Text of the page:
More End Game and Less End Times: The Canary in the Coal Mine for Generative AI

This discovery is like finding marked bills from the bank robbery at the robber’s house: hidden in plain sight.

More End Game and Less End Times: The Canary in the Coal Mine for Generative AI
“Mine Like” (photo by author)

In what may be the most underreported story in tech—the possible canary in the coal mine for generative AI—it turns out that ChatGPT can reveal training data . . . data that we were told does not exist once the AI “learns” from copyrighted work stolen from artists, publishers, and the larger public (including, likely, you and me).

This has numerous far-reaching implications:

  1. The prevailing generative AI business model is built on theft of copyrighted work/intellectual property. Senator Todd Young has noted “harvesting vast amounts of data” is part of the “holy trinity of artificial intelligence," and the tech venture capitalist firm Andreessen Horowitz has been more blunt, arguing that we should stop talking about copyrights because paying for the use of copyrighted work would sink his and other billionaires’ investments in generative AI. As conceived by OpenAI, Anthropic, Stability AI, Midjourney, and others, generative AI is, essentially, an art heist carried out by white collar criminals who imagine themselves and, to date, have been treated by various governments (including the Biden administration) as above the law. But let’s replace art with good old-fashioned cash. This discovery is like finding marked bills from the bank robbery at the robber’s house: hidden in plain sight. The researchers themselves muse, “‘It's wild to us that our attack works and should’ve, would’ve, could’ve been found earlier.’”Generative AI companies previously argued that the occasional regurgitation of copyrighted material was simply due to the model outputting work that is overrepresented in the data training set, such as work by extremely popular artists or franchises like J. K. Rowling and Disney. However, it appears that researchers were able to output obscure training data, including private information from dating sites. Essentially, when pushed, generative AI will spit out not just the occasional gold bar, but marked bills that represent the protected data of lesser-known artists/creators and everyday people.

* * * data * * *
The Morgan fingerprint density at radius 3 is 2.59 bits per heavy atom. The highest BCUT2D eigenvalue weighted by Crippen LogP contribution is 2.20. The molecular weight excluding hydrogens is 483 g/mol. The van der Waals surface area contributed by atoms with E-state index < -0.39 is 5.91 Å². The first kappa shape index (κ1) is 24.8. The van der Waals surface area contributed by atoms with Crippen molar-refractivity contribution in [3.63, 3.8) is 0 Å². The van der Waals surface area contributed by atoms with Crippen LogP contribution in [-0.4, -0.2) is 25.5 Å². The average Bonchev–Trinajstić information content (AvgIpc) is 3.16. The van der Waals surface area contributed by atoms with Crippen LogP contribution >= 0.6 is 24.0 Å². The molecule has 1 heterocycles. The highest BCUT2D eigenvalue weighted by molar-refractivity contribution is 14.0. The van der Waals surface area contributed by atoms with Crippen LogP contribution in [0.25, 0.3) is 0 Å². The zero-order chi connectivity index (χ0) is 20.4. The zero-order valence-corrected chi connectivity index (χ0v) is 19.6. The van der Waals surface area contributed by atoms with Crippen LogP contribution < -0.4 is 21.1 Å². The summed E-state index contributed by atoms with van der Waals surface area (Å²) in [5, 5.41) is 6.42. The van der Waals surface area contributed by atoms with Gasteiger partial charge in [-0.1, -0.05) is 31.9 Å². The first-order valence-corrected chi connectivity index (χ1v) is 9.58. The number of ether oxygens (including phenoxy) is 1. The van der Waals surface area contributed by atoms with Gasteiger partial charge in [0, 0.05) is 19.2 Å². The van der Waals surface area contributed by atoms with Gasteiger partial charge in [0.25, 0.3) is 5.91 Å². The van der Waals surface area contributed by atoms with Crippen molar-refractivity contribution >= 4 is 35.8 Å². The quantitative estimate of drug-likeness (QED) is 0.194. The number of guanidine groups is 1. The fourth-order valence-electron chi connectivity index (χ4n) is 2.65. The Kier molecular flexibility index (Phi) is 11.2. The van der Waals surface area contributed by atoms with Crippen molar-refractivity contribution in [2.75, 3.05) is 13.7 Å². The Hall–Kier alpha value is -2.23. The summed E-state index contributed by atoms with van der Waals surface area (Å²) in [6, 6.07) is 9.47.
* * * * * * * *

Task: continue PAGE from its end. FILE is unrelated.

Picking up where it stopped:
2. This finding should bolster the arguments of artists, publishers, and others suing generative AI corporations for copyright infringement/IP theft. Even if OpenAI has found a way to prevent this particular attack, the fact that researchers were able to do this at all underscores the reality that generative AI is the twenty-first-century Mechanical Turk—a machine that is extremely reliant on the creations of actual humans but whose purveyors have, in order to drive up profits, deceived and are increasingly deceiving the public into believing has autonomy.
  3. Moreover, if this kind of attack was successful once, similar attacks are likely to be successful in the future. Generative AI corporations that continue to use copyrighted and/or private data without first securing permission open themselves up to even more legal ramifications if hackers are able to use ChatGPT and the like not just to con members of the public, but to extract sensitive information from the AI itself. Businesses that use or build on generative AI that has not been thoroughly vetted to ensure that it was not trained on unlicensed copyrighted content and does not include private data may risk not just lawsuits from aggrieved parties—lawsuits that some Big Tech corporations say they will take on—but also reputational harms that may be more difficult to overcome.
  4. Worse still, it turns out that ChatGPT itself and other generative AI trained on sensitive and/or unlicensed copyrighted content actually pose a national security risk. Like generative AI zealots who profess we must allow generative AI to advance without guardrails in order to keep up with China, Russia, etc., those who repeatedly stated that generative AI is “just a tool” and that it is the users and not the tech that are the problem will need to rethink that belief. 

Note: This article was published in November 2023.